Opt for self-directed investing and save on fees or get a pre-built portfolio to take out some of the guesswork.
Qtrade Direct Investing
Finder Score:
3.6 / 5
Stocks, Bonds, Options, Mutual Funds, ETFs, GICs
$6.95 - $8.75
$0 if conditions met, otherwise $25/quarter
Get up to a $150 sign-up bonus. Use code OFFER2024. Ends October 31, 2024.
Low trading commissions and an easy-to-use platform with access to powerful tools and a wide selection of investment options.

What’s the best Nasdaq 100 and Nasdaq Composite index fund?

Here are some of the best performing Nasdaq 100 and Nasdaq Composite funds according to JustETF.

IconFund5-year performanceLink to invest
iShares logoiShares NASDAQ 100 (CNX1)140.72%Buy on Interactive Brokers
Invesco logoInvesco NASDAQ 100 (EQSG)N/ABuy on Interactive Brokers
Amundi logoAmundi NASDAQ 100 (ANXG)147.14%Buy on Interactive Brokers
Lyxor logoLyxor NASDAQ 100 ETF (NASL)141.72%Buy on Interactive Brokers
DWS Xtrackers logoXtrackers NASDAQ 100 (XNAQ)N/ABuy on Interactive Brokers
IconFund5-year performanceLink to invest
Fidelity logoFidelity NASDAQ Composite (FNCMX)96.87%Buy on Interactive Brokers

Is it better to invest in the Nasdaq 100 or the Nasdaq Composite?

Zoe Stabler

Finder expert Zoe Stabler answers

If you’re looking for a whole-of-market investment that gets you access to most of the stocks on the Nasdaq, then the Nasdaq Composite is a good option, as it’s composed of more than 2,500 shares. This would be well diversified, although it holds a higher weighting in technology companies.

The Nasdaq 100 would let you invest in a number of companies across all the sectors in the exchange based on their market cap, which gives you high value companies.

Popular stocks in the Nasdaq 100 and Nasdaq Composite

Apple logoApple
Microsoft logoMicrosoft
Amazon logoAmazon
Tesla logoTesla
Nvidia logoNvidia

How to invest in the Nasdaq 100 and Nasdaq Composite

  1. Find an NYSE or Nasdaq ETF, index fund or mutual fund. Some index funds track the performance of all stocks on the index, whereas others only track a certain number of stocks or are weighted towards specific stocks. You should select the fund that best suits your investment goals.
  2. Open a stock trading account. To invest in ETFs or mutual funds, you’ll need to open a trading account with a broker or trading platform. Keep in mind that some index funds may only be available on certain brokerages or platforms. The providers in our comparison table let you invest in US stocks. Some of the index funds above are listed on the Toronto Stock Exchange (TSX).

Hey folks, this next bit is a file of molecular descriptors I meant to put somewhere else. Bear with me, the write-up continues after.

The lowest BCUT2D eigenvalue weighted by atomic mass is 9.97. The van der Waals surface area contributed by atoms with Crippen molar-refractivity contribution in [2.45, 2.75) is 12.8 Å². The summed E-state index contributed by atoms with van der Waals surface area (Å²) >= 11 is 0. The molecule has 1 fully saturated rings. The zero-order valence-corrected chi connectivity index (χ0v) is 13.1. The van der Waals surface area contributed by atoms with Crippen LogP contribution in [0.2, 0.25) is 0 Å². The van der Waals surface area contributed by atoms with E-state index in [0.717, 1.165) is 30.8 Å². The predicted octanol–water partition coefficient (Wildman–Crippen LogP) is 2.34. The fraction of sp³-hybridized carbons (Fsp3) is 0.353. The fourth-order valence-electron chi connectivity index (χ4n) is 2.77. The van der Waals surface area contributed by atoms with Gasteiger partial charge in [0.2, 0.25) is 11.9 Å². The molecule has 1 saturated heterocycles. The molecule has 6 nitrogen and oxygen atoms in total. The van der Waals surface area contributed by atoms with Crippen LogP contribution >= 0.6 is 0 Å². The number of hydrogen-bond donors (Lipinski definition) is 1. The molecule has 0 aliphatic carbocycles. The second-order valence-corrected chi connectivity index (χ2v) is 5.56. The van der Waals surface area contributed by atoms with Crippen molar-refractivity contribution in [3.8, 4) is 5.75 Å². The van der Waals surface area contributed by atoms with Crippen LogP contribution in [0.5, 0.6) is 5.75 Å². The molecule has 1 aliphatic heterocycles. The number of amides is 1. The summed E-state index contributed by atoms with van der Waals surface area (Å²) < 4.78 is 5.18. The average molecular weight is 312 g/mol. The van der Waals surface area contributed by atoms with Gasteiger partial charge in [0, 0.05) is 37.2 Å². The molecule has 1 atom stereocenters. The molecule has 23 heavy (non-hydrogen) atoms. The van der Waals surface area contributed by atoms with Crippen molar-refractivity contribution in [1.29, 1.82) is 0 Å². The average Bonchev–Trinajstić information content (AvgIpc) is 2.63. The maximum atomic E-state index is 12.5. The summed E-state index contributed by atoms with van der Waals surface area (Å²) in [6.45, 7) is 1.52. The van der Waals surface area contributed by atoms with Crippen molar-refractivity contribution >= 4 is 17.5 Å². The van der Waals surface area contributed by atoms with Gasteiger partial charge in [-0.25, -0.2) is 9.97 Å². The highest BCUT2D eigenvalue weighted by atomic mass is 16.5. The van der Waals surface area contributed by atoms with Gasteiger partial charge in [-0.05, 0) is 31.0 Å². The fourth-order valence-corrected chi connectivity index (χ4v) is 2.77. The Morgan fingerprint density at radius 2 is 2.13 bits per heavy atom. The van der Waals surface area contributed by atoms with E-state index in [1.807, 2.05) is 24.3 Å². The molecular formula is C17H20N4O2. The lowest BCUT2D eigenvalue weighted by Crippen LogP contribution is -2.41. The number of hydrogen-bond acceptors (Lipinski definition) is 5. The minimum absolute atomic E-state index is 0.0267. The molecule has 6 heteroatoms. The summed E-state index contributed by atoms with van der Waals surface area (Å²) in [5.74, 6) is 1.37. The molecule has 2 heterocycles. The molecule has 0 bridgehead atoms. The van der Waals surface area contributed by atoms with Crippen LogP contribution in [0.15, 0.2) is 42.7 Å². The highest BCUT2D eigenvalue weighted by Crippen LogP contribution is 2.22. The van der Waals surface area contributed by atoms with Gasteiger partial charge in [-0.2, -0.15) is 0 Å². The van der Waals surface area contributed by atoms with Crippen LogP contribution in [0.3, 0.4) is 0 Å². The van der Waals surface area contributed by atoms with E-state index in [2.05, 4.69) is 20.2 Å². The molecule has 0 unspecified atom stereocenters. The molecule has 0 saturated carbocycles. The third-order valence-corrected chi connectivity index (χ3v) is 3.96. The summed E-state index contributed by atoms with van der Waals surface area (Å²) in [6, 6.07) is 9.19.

3. Deposit funds. You’ll need to deposit funds into your account to begin trading. You may need to pay a foreign conversion fee to convert your Canadian dollars into US dollars, so you can buy US stocks.
  4. Buy the index fund. Once your money has been deposited, you can buy the index fund. Most ETFs or index funds come with a small annual fee to cover fund management expenses.

Bottom line

There are several indices that track stocks on the Nasdaq including the Nasdaq Composite and the Nasdaq 100. These are designed to give you some insight into how a particular market is performing, with the Nasdaq 100 focusing solely on companies that aren’t in the financial industry. You can invest in both of these indices with index funds. Nasdaq Composite funds exist but are harder to come by.

Consider diversifying your investments by exploring stocks in multiple sectors and funds that track indices in other countries.

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Frequently asked questions

Disclaimer: This information should not be interpreted as an endorsement of futures, stocks, ETFs, options or any specific provider, service or offering. It should not be relied upon as investment advice or construed as providing recommendations of any kind. Futures, stocks, ETFs and options trading involves substantial risk of loss and therefore are not appropriate for all investors. Trading forex on leverage comes with a higher risk of losing money rapidly. Past performance is not an indication of future results. Consider your own circumstances, and obtain your own advice, before making any trades.

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Zoe Stabler DipFA's headshot
Senior writer

Zoe was a senior writer at Finder specialising in investment and banking, and during this time, she joined the Women in FinTech Powerlist 2022. She is currently a senior money writer at Be Clever With Your Cash. Zoe has a BA in English literature and a Diploma for Financial Advisers. She has several years of experience in writing about all things personal finance. Zoe has a particular love for spreadsheets, having also worked as a management accountant. In her spare time, you’ll find Zoe skating at her local ice rink. See full bio

Zoe's expertise
Zoe has written 18 Finder guides across topics including:
  • Share dealing
  • Reviews and comparisons of trading platforms
  • Robo-advisors
  • Pensions
  • Banking